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Yet Another "Third Rail" in American Politics?
Rahm Emanuel’s Political Pragmatism on Immigration
by TOM BARRY

Obama’s selection of Rahm Emanuel as his chief of staff signals that political pragmatism, not campaign promises to Latinos, may determine immigration policy in the new administration.

It’s not that Congressman Emanuel (D-IL) is a foe of immigration, but rather that he seems to have concluded that comprehensive immigration reform is not a winning political proposition for Democrats.

As Illinois congressional representative since 2003, Emanuel has repeatedly held the line against the immigration restrictionists and border security hardliners. For the restrictionists, he has a failing record.

During his first year in Congress, the Federation for American Immigration Reform gave Cong. Emanuel (D-IL) a 0% rating, with the number reflecting the percentage of time that Emanuel voted FAIR’s preferred position. Other restrictionist organizations that track congressional votes agree with FAIR’s assessment that Emanuel is irredeemably liberal when it comes to immigration reform.

NumbersUSA, the organization that spearheaded the grassroots mobilization against the Senate’s 2007 immigration reform bill, gives Emanuel a failing lifetime position. He flunked the NumbersUSA test, receiving an "F" on his "immigration-reduction report card." U.S. Border Control—another restrictionist group—gave Cong. Emanuel an 8% rating, citing his "open-border stance."

In other words, Emanuel, picked to exert control over Obama’s team and its policy agenda, is about as bad as you can get if fighting immigration is your central concern. He cosponsored the McCain-Kennedy reform proposal, voted "no" on building a border fence, and even cast a "no" vote on a bill that would require hospitals to notify immigration agents when treating illegal immigrants.

But immigration restrictionists aren’t particularly worried. That’s because Emanuel, after the drubbing that immigration reform received in mid-2007, let it be known that the Democratic leadership in Congress wouldn’t be pushing comprehensive reform in 2008—or anytime in the first term of the next administration.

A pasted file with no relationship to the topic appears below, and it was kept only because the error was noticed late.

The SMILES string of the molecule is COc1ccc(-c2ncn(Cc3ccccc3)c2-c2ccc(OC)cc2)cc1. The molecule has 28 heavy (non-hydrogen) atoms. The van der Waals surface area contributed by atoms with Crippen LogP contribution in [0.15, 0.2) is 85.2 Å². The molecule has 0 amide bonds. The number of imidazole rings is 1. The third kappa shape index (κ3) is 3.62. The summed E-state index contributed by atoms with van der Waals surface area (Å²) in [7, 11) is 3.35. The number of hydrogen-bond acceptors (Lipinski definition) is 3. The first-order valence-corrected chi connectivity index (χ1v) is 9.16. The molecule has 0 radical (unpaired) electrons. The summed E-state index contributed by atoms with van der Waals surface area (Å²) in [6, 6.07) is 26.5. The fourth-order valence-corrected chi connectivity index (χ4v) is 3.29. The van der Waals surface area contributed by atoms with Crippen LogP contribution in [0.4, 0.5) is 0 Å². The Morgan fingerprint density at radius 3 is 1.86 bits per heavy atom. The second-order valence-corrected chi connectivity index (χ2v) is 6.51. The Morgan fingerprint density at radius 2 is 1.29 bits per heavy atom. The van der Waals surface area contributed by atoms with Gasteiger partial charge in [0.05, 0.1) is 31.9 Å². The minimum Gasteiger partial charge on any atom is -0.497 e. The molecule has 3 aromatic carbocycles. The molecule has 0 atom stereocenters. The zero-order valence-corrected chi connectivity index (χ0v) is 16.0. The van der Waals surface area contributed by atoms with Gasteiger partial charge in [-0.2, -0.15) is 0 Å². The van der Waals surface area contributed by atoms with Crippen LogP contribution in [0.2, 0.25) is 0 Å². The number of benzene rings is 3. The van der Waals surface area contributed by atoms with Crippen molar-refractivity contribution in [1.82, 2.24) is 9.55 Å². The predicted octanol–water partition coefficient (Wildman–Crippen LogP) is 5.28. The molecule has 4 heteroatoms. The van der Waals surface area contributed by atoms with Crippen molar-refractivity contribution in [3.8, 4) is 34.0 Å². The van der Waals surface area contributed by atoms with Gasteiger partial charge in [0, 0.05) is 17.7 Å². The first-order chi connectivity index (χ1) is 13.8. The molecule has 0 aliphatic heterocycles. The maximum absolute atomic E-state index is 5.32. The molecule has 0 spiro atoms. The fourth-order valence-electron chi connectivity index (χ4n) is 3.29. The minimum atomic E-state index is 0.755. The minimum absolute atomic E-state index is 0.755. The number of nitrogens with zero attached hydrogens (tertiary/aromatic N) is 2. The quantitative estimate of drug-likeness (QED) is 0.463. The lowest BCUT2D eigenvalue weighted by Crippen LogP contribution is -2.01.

Calling immigration the "third rail" of American politics, Emanuel began backing away from comprehensive reform in 2007, even as he continued to oppose overly restrictive immigration and border bills.

Emanuel has come under fire from Latino columnist Ruben Navarrette for keeping immigration reform off the table this year. "House Democrats, under orders from Rep. Rahm Emanuel, D-IL, kept the controversial issue off the legislative agenda in 2008. Why? Organized labor. Democrats’ slavish adherence to unions required that they derail any proposal that includes guest workers, as any bill with a chance to win Republican support would have to do," wrote Navarrette.

The San Diego Union-Tribune columnist also took the opportunity to criticize Sen. Obama for having "supported a series of ‘poison pill’ amendments intended to weaken guest-worker provisions and drive away Republicans. Obama even proposed one such amendment himself." Navarrette’s opinion that it was really the Democrats, not the Republicans, that killed comprehensive reform in 2007 has been widely challenged but echoed by Sen. McCain in a Spanish-language ad during the presidential campaign.

Obama is against these programs for the most part as are not just unions but also progressive immigrants and immigrant-advocacy groups, who argue that they create an underclass of workers, eroding their civil and labor rights. More conservative Latino organizations and the Bush administration strongly support the concept, as do many Democratic congressional members. This is one of the main reasons Emanuel and others view immigration reform as so difficult.